In the first quarter with the Irish leading 7-0, Notre Dame's Maurice Crum forced Navy's Shun White to fumble. It was recovered by Tom Zbikowski and it gave the Irish a first down on the Midshipmen 30-yard line. Six plays later, Notre Dame, facing a 4th-and-15, lined up for a 37-yard field goal into the wind. Quarterback Evan Sharpley was the holder while Nate Whitaker came out to kick the field goal. But Sharpley took the snap and tried to run it for a first down. The junior signal caller came up 10 yards short as Navy took over on downs.
The Midshipmen promptly moved the ball 85 yards in 19 plays, capped when Zerb Singleton scored on a one-yard touchdown run to tie the contest up at 7-all. Instead of a possible two-score advantage, Navy had got right back into the game. Head coach Charlie Weis explained that the Midshipmen switched up their field goal rush tendency.
"From what we had studied all year long when you're on the left hash mark, they've rushed every time the entire year," Weis said on Sunday. "Unfortunately for us, we set up the fake based off of them doing what they've done on every snap from the left hash this year. And the key player on this play didn't rush on that play. So we guessed wrong.
"If they had given us the exact same look for every single game they played through eight games of field goals on the left hash, and we got the situation we wanted. One of the critical guys on this who you're counting on rushing up field didn't rush on the play."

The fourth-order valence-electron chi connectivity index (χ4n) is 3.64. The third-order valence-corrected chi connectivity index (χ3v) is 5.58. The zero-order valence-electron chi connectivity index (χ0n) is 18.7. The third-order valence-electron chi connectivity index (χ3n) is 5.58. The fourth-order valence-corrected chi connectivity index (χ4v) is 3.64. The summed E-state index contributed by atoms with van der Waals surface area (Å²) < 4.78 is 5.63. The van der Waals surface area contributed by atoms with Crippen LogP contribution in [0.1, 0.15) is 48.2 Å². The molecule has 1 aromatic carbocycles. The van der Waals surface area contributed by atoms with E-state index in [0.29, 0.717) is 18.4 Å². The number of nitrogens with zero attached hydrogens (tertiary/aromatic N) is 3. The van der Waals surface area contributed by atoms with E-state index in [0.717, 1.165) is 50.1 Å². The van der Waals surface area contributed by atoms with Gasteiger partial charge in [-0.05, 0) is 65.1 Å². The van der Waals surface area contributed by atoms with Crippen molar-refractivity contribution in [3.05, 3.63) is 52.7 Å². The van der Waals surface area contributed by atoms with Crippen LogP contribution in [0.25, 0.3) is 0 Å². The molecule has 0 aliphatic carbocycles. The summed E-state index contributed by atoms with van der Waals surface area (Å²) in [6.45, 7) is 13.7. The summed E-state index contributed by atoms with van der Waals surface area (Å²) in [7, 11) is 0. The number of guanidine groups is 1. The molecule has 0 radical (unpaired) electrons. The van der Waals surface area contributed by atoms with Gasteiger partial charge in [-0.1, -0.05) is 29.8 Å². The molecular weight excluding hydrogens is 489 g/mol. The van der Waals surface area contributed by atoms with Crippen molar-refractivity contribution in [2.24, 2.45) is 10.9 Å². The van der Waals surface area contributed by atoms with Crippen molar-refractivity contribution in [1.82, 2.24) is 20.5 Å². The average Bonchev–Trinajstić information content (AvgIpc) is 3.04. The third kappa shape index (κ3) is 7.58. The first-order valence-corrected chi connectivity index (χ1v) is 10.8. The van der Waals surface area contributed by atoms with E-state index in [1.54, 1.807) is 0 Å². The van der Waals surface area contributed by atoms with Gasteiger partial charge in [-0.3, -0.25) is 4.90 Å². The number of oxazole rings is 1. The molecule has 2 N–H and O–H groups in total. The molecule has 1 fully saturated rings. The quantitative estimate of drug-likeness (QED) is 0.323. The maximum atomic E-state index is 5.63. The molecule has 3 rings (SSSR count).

The second instance came with the contest winding down in regulation. After Notre Dame had forced Navy to punt for the first time all afternoon long, Zbikowski returned the kick 32 yards to the Midshipmen 38-yard line with 2:11 remaining the game and the score tied at 28-all. Six plays later, the Irish faced a 4th-and-8 from the Navy 24-yard line with under a minute to go. Most assumed a potential game-winning field goal would be attempted by freshman Brandon Walker, who had already missed one field goal on the day.
But Weis chose to go for it. Sharpley dropped back but was sacked by Chris Kuhar-Peters and Ram Vela to end the scoring chance. The field goal was on the same side of the field as the first quarter decision against the wind. But Walker's maximum range, based on pre-game kicks, was 37 yards. The four-yard difference was the deciding factor in Weis' reasoning, as was a run play to Armando Allen on 3rd down that went for no gain.
"We're trying to get to the 20-yard line," Weis said. "We felt that the best kick was from the right to right middle. So that's why on the play before that I ran stretch to the right, figuring we're on the 24-yard line. If I can get to 4 yards on the play, I won't get the first down, but he really wanted it right-right middle.
"So running the stretch play to the right was designed if I didn't get the first down, to go ahead and get us four yards and get us to the 20 on the right-right middle to come out and kick the field goal. But we had no gain or lost yardage on the play."